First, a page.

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Seasonality control of barley flowering: from the lab to the field


Project Description

Flowering time is a critical developmental transition in barley, as the plant stops making leaves and allocates resources to reproduction. The circadian clock is a key determinant for when in a season barley flowers. The clock gene Ppd-H1 is associated with the spring behaviour and we have identified another clock gene termed EAM8 that further "migrates" barley. In arid conditions such as the Iberian peninsula, it is advantageous for barley to be sown before winter to leverage mild winter conditions, resulting in higher yield and increased fitness. Winter barley is the ancestral genetic state, and germinates in autumn before overwintering, enabling the process of vernalisation to trigger receptiveness for the potential to flower. Flowering then occurs with the advancing photoperiods in the spring.

There is an academic and pre-breeding interest to appraise barley flowering in a genetic context where there are vernalisation requirements, but where the oscillator has been tuned to appropriately time flowering to a given agro-climatic zone. For this the York and Syngenta partners have constructed clock mutations in winter barley. These would be assessed under controlled climate chambers, greenhouse settings and multiple field sites in the UK and around continental Europe for heading date and flowering time. Gene-expression profiles and changes in the reproductive stem-cells (the floral meristem) would be imaged. Coupled to biometry of plant form, including tillering and numerous seed-yield traits, grain characteristics would be assessed and quantified in these lines to additionally relate flowering time in controlled and field setting to products of commercial relevance.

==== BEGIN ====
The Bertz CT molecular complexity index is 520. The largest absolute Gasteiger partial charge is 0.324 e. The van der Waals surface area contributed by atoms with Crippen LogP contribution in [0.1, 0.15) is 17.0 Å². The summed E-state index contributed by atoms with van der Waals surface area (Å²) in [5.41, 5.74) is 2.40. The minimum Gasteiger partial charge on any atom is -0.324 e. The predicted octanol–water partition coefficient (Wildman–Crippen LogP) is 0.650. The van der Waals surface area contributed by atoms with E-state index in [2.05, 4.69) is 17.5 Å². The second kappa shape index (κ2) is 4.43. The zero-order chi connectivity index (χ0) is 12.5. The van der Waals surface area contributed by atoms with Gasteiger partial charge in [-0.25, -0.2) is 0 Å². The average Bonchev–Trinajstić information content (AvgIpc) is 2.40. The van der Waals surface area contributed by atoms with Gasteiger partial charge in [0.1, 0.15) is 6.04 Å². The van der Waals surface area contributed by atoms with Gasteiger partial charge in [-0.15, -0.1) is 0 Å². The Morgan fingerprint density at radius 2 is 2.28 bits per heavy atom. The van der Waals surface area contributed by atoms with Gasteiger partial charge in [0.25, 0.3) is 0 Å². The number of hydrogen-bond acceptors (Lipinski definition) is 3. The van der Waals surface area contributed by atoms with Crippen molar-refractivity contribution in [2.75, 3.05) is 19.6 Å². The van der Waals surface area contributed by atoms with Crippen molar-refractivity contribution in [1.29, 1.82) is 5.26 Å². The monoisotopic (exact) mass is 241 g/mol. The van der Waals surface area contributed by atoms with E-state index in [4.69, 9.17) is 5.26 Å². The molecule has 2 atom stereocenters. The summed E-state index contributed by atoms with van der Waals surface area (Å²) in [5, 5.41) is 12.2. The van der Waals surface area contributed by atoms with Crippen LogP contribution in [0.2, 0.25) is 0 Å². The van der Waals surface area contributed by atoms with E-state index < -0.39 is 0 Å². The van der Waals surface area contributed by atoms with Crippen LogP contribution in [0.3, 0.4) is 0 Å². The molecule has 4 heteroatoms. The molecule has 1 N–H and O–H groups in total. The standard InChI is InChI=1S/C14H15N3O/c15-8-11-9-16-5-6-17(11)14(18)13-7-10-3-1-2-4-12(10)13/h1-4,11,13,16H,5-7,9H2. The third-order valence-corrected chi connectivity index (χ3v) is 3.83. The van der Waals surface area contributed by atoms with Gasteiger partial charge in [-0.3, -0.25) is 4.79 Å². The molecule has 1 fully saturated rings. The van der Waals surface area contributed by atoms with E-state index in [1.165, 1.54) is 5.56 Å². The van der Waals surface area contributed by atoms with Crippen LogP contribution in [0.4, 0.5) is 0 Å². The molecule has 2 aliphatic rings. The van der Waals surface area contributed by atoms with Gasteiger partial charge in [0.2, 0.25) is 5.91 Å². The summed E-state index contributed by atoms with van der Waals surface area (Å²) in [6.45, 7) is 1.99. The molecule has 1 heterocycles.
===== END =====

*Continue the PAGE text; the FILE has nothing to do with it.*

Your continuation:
It is of profound academic interest to understand how a plant responds to its growing season. The molecular genetics of the flowering-time network in winter barley is not known, and the clock alleles we generated for this work are advanced genetic states to evaluate this molecular-genetic network.

Funding Notes

Funding: This is a 4 year fully-funded industrial CASE studentship part of the BBSRC White Rose Doctoral Training Partnership in Mechanistic Biology. The studentship covers: (i) a tax-free stipend at the standard Research Council rate (around £15,000 per year), (ii) tuition fees at UK/EU rate, (iii) research consumables and training necessary for the project. The iCASE partner is Syngenta Seeds GmbH.

Entry requirements: At least an upper second class honours degree, or equivalent in any biological, chemical, and/or physical science. Students with mathematical backgrounds who are interested in using their skills in addressing biological questions are also welcome to apply.

References

Eligibility: The studentships are available to UK and EU students who meet the UK residency requirements. Students from EU countries who do not meet the residency requirements may still be eligible for a fees-only award. Further information about eligibility for Research Council UK funding

How good is research at University of York in Biological Sciences?

FTE Category A staff submitted: 44.37

Research output data provided by the Research Excellence Framework (REF)

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